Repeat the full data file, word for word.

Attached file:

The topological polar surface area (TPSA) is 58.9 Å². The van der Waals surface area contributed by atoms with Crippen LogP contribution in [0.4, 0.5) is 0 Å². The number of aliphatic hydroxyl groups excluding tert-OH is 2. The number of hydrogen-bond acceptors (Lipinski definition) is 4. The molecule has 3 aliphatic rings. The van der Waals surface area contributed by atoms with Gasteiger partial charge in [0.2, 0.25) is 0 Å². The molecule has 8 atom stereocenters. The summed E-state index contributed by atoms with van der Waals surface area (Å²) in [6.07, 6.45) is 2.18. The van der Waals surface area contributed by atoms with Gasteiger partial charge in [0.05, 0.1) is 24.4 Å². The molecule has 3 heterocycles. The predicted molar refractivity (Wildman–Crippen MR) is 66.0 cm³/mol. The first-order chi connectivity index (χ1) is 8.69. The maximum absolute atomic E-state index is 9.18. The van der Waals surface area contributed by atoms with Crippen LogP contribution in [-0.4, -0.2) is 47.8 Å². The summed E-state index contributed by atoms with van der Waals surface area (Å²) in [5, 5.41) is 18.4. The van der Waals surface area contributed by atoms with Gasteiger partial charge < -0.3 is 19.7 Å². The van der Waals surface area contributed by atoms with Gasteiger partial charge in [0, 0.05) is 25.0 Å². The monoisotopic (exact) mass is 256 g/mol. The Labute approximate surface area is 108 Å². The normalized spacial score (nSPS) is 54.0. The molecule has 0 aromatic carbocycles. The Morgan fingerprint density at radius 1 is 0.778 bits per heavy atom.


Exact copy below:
The topological polar surface area (TPSA) is 58.9 Å². The van der Waals surface area contributed by atoms with Crippen LogP contribution in [0.4, 0.5) is 0 Å². The number of aliphatic hydroxyl groups excluding tert-OH is 2. The number of hydrogen-bond acceptors (Lipinski definition) is 4. The molecule has 3 aliphatic rings. The van der Waals surface area contributed by atoms with Gasteiger partial charge in [0.2, 0.25) is 0 Å². The molecule has 8 atom stereocenters. The summed E-state index contributed by atoms with van der Waals surface area (Å²) in [6.07, 6.45) is 2.18. The van der Waals surface area contributed by atoms with Gasteiger partial charge in [0.05, 0.1) is 24.4 Å². The molecule has 3 heterocycles. The predicted molar refractivity (Wildman–Crippen MR) is 66.0 cm³/mol. The first-order chi connectivity index (χ1) is 8.69. The maximum absolute atomic E-state index is 9.18. The van der Waals surface area contributed by atoms with Crippen LogP contribution in [-0.4, -0.2) is 47.8 Å². The summed E-state index contributed by atoms with van der Waals surface area (Å²) in [5, 5.41) is 18.4. The van der Waals surface area contributed by atoms with Gasteiger partial charge < -0.3 is 19.7 Å². The van der Waals surface area contributed by atoms with Gasteiger partial charge in [0, 0.05) is 25.0 Å². The monoisotopic (exact) mass is 256 g/mol. The Labute approximate surface area is 108 Å². The normalized spacial score (nSPS) is 54.0. The molecule has 0 aromatic carbocycles. The Morgan fingerprint density at radius 1 is 0.778 bits per heavy atom.